About 30 students and community members marched through the city south of campus Wednesday night to protest the UC Board of Regents’ continued stock holdings in fossil fuel companies.
Although the regents announced last month that they had sold approximately $200 million worth of direct holdings in coal and oil sands companies, the UC Board of Regents Committee on Investments voted in 2014 to not wholly divest from oil, coal and fossil fuel companies. Fossil Free Cal, the campus organization that hosted Wednesday’s march, said on the event Facebook page that the UC system’s “commitment to divest from coal and oil sands” was “a great start,” but the group will continue to push for complete divestment.
According to UC spokesperson Dianne Klein, however, the UC system’s actions last month were not a “divestment,” which typically suggests political or moral motivations, but rather a “disinvestment.” The motivation behind the decision to sell the university’s coal and oil sands holdings was primarily economic, she said, although the UC system does take into account environmental and other risks when making policy decisions.
Wednesday’s march was led by a group of people carrying large LED letters that spelled “UC DIVEST NOW.” Protesters began marching at the intersection of College Avenue and Bancroft Way and continued into both the Unit 1 and Unit 2 courtyards, where people made speeches about the purpose of the protest. At the end of each speech, participants urged the onlooking students to come “out of the dorms and into the streets” to join the march.
According to Tyler Jacobson, a campus freshman and member of Fossil Free Cal, one of the main purposes of the protest was to get their message out to the student body in order to garner support for their cause.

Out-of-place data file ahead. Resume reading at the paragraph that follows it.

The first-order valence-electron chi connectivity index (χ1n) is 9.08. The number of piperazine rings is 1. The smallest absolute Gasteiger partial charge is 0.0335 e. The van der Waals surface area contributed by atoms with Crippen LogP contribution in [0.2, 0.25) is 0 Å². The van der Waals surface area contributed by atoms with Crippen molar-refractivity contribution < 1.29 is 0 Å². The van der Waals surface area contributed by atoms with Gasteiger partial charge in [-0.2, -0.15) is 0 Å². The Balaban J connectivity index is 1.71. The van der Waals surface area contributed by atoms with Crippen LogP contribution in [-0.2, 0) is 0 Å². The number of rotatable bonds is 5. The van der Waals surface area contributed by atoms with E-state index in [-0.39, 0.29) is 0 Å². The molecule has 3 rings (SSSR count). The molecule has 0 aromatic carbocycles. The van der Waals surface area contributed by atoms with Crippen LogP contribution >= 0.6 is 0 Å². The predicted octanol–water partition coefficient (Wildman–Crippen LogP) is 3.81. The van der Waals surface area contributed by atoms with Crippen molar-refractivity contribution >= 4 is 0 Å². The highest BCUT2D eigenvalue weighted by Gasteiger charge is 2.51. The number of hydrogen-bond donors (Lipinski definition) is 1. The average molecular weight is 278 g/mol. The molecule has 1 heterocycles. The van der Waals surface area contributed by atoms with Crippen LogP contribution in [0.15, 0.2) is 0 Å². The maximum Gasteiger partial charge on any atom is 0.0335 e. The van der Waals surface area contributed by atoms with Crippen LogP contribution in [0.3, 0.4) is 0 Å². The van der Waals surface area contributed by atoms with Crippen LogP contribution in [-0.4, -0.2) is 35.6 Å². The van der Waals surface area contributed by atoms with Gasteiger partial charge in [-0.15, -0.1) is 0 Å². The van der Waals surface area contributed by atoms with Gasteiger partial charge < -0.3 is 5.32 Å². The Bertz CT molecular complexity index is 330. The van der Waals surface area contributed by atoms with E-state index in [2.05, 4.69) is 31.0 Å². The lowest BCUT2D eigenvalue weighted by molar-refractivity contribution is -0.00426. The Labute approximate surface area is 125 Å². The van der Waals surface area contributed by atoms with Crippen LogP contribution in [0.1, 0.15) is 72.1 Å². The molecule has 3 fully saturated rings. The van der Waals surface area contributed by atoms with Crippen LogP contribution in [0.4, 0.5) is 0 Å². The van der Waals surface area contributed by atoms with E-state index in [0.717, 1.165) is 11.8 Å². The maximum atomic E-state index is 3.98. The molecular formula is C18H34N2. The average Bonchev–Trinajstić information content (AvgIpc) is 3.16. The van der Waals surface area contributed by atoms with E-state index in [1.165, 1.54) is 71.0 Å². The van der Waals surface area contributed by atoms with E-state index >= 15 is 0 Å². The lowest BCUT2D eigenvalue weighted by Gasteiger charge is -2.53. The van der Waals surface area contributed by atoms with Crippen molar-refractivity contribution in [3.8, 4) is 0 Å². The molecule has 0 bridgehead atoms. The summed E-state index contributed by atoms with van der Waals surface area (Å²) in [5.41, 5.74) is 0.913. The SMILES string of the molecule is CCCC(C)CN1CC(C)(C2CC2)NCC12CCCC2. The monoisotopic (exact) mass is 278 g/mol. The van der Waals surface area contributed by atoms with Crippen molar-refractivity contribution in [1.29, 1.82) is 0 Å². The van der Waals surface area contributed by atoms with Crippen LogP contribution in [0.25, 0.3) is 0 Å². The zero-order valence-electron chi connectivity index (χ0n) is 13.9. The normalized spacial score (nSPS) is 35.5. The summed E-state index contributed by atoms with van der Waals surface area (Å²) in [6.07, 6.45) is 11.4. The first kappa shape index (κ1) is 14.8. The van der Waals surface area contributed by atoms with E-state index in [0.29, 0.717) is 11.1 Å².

“The UC is an extension of all of us,” Jacobson said. “It’s supposed to represent our interests.”
The march continued up Dwight Way and onto Piedmont Avenue, followed by a police car and a group of other cars. Onlooking students yelled their support as the march went on.
The group stopped again on the steps of the campus’s International House, where a speaker explained they were “demanding that our university divest,” and asked students to come out to show their support.
The protest ended where it began: at the intersection of College and Bancroft.
Matt Vannucci, a doctoral student in civil engineering and one of the organizers of the protest, said Wednesday’s march was part of Fossil Free Cal’s build up to a larger Bay Area climate march in November. At the November march, Fossil Free Cal hopes to make the broader environmental community aware of the divestment campaign.
“(Divestment) isn’t just a campus issue,” Vannucci said. “It’s a global issue that everyone should care about.”
Contact Laurel Bard at [email protected].